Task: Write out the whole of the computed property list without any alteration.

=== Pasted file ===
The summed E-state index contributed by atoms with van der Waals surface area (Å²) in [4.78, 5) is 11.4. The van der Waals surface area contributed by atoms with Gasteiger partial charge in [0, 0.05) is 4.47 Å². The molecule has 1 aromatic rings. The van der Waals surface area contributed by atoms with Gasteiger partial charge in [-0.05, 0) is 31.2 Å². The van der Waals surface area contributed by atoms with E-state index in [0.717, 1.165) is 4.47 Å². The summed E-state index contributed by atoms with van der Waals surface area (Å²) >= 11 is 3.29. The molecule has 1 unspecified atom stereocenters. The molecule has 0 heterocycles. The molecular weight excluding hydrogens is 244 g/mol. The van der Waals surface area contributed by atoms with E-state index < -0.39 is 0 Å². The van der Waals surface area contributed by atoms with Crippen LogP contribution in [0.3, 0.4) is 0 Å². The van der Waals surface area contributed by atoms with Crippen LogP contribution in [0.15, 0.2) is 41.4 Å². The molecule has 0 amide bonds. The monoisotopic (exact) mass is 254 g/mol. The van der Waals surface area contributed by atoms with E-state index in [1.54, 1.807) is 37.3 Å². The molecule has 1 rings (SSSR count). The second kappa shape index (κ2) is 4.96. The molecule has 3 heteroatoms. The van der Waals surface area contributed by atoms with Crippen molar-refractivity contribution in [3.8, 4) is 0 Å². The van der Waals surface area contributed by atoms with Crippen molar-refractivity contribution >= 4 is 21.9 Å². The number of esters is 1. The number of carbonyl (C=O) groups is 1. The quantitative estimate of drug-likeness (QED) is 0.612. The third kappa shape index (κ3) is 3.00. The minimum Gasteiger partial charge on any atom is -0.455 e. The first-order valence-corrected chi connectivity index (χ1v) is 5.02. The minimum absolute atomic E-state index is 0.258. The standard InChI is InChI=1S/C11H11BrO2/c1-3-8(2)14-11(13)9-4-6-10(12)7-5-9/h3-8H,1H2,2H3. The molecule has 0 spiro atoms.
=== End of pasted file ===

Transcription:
The summed E-state index contributed by atoms with van der Waals surface area (Å²) in [4.78, 5) is 11.4. The van der Waals surface area contributed by atoms with Gasteiger partial charge in [0, 0.05) is 4.47 Å². The molecule has 1 aromatic rings. The van der Waals surface area contributed by atoms with Gasteiger partial charge in [-0.05, 0) is 31.2 Å². The van der Waals surface area contributed by atoms with E-state index in [0.717, 1.165) is 4.47 Å². The summed E-state index contributed by atoms with van der Waals surface area (Å²) >= 11 is 3.29. The molecule has 1 unspecified atom stereocenters. The molecule has 0 heterocycles. The molecular weight excluding hydrogens is 244 g/mol. The van der Waals surface area contributed by atoms with E-state index < -0.39 is 0 Å². The van der Waals surface area contributed by atoms with Crippen LogP contribution in [0.3, 0.4) is 0 Å². The van der Waals surface area contributed by atoms with Crippen LogP contribution in [0.15, 0.2) is 41.4 Å². The molecule has 0 amide bonds. The monoisotopic (exact) mass is 254 g/mol. The van der Waals surface area contributed by atoms with E-state index in [1.54, 1.807) is 37.3 Å². The molecule has 1 rings (SSSR count). The second kappa shape index (κ2) is 4.96. The molecule has 3 heteroatoms. The van der Waals surface area contributed by atoms with Crippen molar-refractivity contribution in [3.8, 4) is 0 Å². The van der Waals surface area contributed by atoms with Crippen molar-refractivity contribution >= 4 is 21.9 Å². The number of esters is 1. The number of carbonyl (C=O) groups is 1. The quantitative estimate of drug-likeness (QED) is 0.612. The third kappa shape index (κ3) is 3.00. The minimum Gasteiger partial charge on any atom is -0.455 e. The first-order valence-corrected chi connectivity index (χ1v) is 5.02. The minimum absolute atomic E-state index is 0.258. The standard InChI is InChI=1S/C11H11BrO2/c1-3-8(2)14-11(13)9-4-6-10(12)7-5-9/h3-8H,1H2,2H3. The molecule has 0 spiro atoms.